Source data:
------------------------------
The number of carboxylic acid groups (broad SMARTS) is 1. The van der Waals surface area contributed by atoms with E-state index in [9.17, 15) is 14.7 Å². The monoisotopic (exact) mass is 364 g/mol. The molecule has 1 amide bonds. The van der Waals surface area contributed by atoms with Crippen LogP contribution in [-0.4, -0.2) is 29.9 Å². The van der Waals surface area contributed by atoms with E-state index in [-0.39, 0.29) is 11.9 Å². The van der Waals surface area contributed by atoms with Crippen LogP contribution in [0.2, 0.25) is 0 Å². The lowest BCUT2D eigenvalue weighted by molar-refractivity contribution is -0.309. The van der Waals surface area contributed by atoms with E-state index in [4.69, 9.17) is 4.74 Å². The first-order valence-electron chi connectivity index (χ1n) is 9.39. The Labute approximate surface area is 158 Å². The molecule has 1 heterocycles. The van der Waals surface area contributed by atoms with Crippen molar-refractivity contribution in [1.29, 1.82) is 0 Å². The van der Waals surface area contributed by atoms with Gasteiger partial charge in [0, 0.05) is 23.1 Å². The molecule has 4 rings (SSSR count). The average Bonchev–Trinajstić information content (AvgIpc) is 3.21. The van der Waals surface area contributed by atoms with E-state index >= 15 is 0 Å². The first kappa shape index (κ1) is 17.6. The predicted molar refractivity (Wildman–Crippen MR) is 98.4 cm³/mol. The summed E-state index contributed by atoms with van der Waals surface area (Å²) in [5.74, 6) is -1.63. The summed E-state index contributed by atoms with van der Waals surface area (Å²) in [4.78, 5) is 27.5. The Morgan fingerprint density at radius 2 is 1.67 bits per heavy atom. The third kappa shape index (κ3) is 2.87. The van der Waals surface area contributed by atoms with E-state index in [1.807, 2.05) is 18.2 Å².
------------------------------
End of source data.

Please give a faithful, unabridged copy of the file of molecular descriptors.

The number of carboxylic acid groups (broad SMARTS) is 1. The van der Waals surface area contributed by atoms with E-state index in [9.17, 15) is 14.7 Å². The monoisotopic (exact) mass is 364 g/mol. The molecule has 1 amide bonds. The van der Waals surface area contributed by atoms with Crippen LogP contribution in [-0.4, -0.2) is 29.9 Å². The van der Waals surface area contributed by atoms with E-state index in [-0.39, 0.29) is 11.9 Å². The van der Waals surface area contributed by atoms with Crippen LogP contribution in [0.2, 0.25) is 0 Å². The lowest BCUT2D eigenvalue weighted by molar-refractivity contribution is -0.309. The van der Waals surface area contributed by atoms with E-state index in [4.69, 9.17) is 4.74 Å². The first-order valence-electron chi connectivity index (χ1n) is 9.39. The Labute approximate surface area is 158 Å². The molecule has 1 heterocycles. The van der Waals surface area contributed by atoms with Crippen molar-refractivity contribution in [1.29, 1.82) is 0 Å². The van der Waals surface area contributed by atoms with Gasteiger partial charge in [0, 0.05) is 23.1 Å². The molecule has 4 rings (SSSR count). The average Bonchev–Trinajstić information content (AvgIpc) is 3.21. The van der Waals surface area contributed by atoms with E-state index >= 15 is 0 Å². The first kappa shape index (κ1) is 17.6. The predicted molar refractivity (Wildman–Crippen MR) is 98.4 cm³/mol. The summed E-state index contributed by atoms with van der Waals surface area (Å²) in [5.74, 6) is -1.63. The summed E-state index contributed by atoms with van der Waals surface area (Å²) in [4.78, 5) is 27.5. The Morgan fingerprint density at radius 2 is 1.67 bits per heavy atom. The third kappa shape index (κ3) is 2.87. The van der Waals surface area contributed by atoms with E-state index in [1.807, 2.05) is 18.2 Å².